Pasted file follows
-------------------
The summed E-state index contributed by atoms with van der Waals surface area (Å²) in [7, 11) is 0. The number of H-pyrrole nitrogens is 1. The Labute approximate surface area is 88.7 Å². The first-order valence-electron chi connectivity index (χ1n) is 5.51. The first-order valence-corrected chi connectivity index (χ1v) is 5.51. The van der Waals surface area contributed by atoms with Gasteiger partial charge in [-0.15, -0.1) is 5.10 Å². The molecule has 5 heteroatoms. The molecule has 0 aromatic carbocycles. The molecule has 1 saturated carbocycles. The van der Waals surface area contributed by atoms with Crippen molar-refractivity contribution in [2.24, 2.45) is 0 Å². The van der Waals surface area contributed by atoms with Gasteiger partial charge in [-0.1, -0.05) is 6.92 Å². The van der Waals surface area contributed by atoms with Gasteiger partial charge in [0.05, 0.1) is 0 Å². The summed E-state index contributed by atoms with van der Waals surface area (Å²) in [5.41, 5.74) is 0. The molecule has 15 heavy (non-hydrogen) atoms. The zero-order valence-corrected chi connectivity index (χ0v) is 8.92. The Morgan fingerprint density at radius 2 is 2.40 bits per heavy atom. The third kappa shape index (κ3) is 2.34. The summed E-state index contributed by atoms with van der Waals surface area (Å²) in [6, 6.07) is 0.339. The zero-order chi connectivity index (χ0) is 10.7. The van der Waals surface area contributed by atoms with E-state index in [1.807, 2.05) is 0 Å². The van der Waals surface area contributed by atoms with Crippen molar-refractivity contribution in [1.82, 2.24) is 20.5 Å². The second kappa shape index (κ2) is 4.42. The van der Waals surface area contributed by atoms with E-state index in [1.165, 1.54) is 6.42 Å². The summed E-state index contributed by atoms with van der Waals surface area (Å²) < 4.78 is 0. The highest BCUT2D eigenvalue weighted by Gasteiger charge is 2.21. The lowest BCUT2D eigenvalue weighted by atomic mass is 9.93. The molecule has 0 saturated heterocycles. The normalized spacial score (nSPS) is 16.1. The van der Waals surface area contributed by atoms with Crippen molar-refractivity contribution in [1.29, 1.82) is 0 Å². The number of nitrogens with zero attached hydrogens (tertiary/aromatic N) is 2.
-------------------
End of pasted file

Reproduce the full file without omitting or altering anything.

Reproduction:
The summed E-state index contributed by atoms with van der Waals surface area (Å²) in [7, 11) is 0. The number of H-pyrrole nitrogens is 1. The Labute approximate surface area is 88.7 Å². The first-order valence-electron chi connectivity index (χ1n) is 5.51. The first-order valence-corrected chi connectivity index (χ1v) is 5.51. The van der Waals surface area contributed by atoms with Gasteiger partial charge in [-0.15, -0.1) is 5.10 Å². The molecule has 5 heteroatoms. The molecule has 0 aromatic carbocycles. The molecule has 1 saturated carbocycles. The van der Waals surface area contributed by atoms with Crippen molar-refractivity contribution in [2.24, 2.45) is 0 Å². The van der Waals surface area contributed by atoms with Gasteiger partial charge in [-0.1, -0.05) is 6.92 Å². The van der Waals surface area contributed by atoms with Gasteiger partial charge in [0.05, 0.1) is 0 Å². The summed E-state index contributed by atoms with van der Waals surface area (Å²) in [5.41, 5.74) is 0. The molecule has 15 heavy (non-hydrogen) atoms. The zero-order valence-corrected chi connectivity index (χ0v) is 8.92. The Morgan fingerprint density at radius 2 is 2.40 bits per heavy atom. The third kappa shape index (κ3) is 2.34. The summed E-state index contributed by atoms with van der Waals surface area (Å²) in [6, 6.07) is 0.339. The zero-order chi connectivity index (χ0) is 10.7. The van der Waals surface area contributed by atoms with E-state index in [1.807, 2.05) is 0 Å². The van der Waals surface area contributed by atoms with Crippen molar-refractivity contribution in [1.82, 2.24) is 20.5 Å². The second kappa shape index (κ2) is 4.42. The van der Waals surface area contributed by atoms with E-state index in [1.165, 1.54) is 6.42 Å². The summed E-state index contributed by atoms with van der Waals surface area (Å²) < 4.78 is 0. The highest BCUT2D eigenvalue weighted by Gasteiger charge is 2.21. The lowest BCUT2D eigenvalue weighted by atomic mass is 9.93. The molecule has 0 saturated heterocycles. The normalized spacial score (nSPS) is 16.1. The van der Waals surface area contributed by atoms with Crippen molar-refractivity contribution in [1.29, 1.82) is 0 Å². The number of nitrogens with zero attached hydrogens (tertiary/aromatic N) is 2.